Student-produced television series shows that learning transcends the classroom
Nearly 200 people packed the Pearl Theater on Thursday, Oct. 18, for the red carpet premiere of “Quarter Life Crisis,” a new student-produced television series that portrays college students trying to find their places in the world through their experiences in and beyond the classroom.
Created by Temple juniors Michael Busza and Lauren Pokedoff, the series follows an eclectic group of college students who are forced to take on the role of teacher when they discover their professor will not be showing up for class. Instead of leaving, the eight students decide they will each take turns teaching the class.
An assignment from the first student-professor sends the students in pairs to their favorite spots around the city. By telling the story from familiar settings such as Rittenhouse Square and the Philadelphia Art Museum, the creators hope to show that true learning can transcend the traditional classroom setting.
The show’s characters are built on exaggerated stereotypes: there’s the hipster, the jock, the perfectionist and the artist, among others. But as they interact at different locations, the characters reveal aspects of their personalities that don’t fit with their prescribed stereotype.
In that way, the show’s producers hope to challenge viewers’ perceptions and demonstrate that such generalizations are “avoidable social constructs.”
“We wanted to make a statement that you can learn from anybody,” said Pokedoff. “Education is what each person makes of it, and often it’s life that provides the real learning experience.”
According to Busza and Pokedoff, figuring out how to create a television show was a learning experience in itself. They came up with the concept last year while on a service trip to West Virginia. Their vision continued to take shape even as production got underway.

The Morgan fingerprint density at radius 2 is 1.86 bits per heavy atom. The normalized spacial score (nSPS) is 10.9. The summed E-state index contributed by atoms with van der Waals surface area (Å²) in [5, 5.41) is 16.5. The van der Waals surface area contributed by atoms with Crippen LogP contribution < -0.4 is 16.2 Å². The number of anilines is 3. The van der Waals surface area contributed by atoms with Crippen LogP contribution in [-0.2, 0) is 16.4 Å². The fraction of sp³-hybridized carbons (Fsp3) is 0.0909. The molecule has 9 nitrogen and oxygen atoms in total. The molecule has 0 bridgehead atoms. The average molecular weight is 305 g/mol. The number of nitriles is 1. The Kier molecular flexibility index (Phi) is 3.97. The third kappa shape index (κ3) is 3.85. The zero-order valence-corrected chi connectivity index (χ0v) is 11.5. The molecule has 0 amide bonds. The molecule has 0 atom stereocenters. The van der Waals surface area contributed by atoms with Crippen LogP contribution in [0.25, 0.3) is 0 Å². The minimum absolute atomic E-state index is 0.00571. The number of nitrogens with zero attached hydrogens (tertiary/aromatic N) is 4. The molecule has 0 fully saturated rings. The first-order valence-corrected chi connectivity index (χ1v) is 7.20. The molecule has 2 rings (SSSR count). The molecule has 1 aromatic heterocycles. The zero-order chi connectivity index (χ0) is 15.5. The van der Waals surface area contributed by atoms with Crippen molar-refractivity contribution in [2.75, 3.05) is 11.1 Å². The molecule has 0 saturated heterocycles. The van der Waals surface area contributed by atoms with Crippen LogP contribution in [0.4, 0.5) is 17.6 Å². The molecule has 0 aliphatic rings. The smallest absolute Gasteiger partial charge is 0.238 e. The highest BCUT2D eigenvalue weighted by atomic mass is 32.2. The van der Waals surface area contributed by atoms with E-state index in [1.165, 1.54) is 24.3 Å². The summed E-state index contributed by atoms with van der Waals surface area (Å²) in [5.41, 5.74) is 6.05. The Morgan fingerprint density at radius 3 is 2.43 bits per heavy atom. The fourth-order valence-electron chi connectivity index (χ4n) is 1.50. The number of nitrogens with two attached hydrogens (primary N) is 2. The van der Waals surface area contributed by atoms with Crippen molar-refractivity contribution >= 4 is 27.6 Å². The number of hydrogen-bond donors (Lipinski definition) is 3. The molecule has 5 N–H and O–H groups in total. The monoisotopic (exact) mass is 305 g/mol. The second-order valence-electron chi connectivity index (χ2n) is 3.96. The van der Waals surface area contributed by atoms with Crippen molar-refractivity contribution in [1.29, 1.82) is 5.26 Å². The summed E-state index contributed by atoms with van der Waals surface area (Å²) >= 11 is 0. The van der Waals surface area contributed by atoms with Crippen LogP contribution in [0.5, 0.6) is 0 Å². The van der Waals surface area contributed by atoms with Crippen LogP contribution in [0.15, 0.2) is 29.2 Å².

“When we first started a year ago, we were sitting in Mike’s bedroom with a low-budget college production,” said Pokedoff. “But in the process of producing the series, we have refined our purpose and direction for the show.”
The pair got a major boost from $1,500 in funding provided by Temple’s television station, TUTV, as well as independent donations and ad sales. In addition, last year Busza won the Lew Klein Excellence in Media Scholarship, which brought an additional $2,500 to support the production of the pilot.
The pair held casting calls for the characters over the winter and filmed throughout the spring and summer. Now, after a year of hard work, they’re gearing up for the show’s fall premiere.
The pilot episode is set to air in November on TUTV, which is carried on Comcast channel 50 and Verizon channel 45. The pilot, as well as all the “Quarter Life Crisis” webisodes, are available at the show’s official website and YouTube channel.
While cast members and guests were invited to view “Quarter Life Crisis” in its entirety at the premiere, Pokedoff and Busza plan to release the hour-long episode in 10-minute segments to the public over the coming weeks.
“One of our ultimate goals is to get students from other universities and colleges to watch too,” said Pokedoff.
Heather Polchin, a recent graduate of Temple’s College of Liberal Arts and one of the characters on the show, said that she is optimistic about its success among students.
“The show deals with issues facing a lot of college students today — situations that any 20-something can relate to,” she said. “And the fact that college students were involved both behind the scenes and in front of the camera, I think speaks to its authenticity as a production.”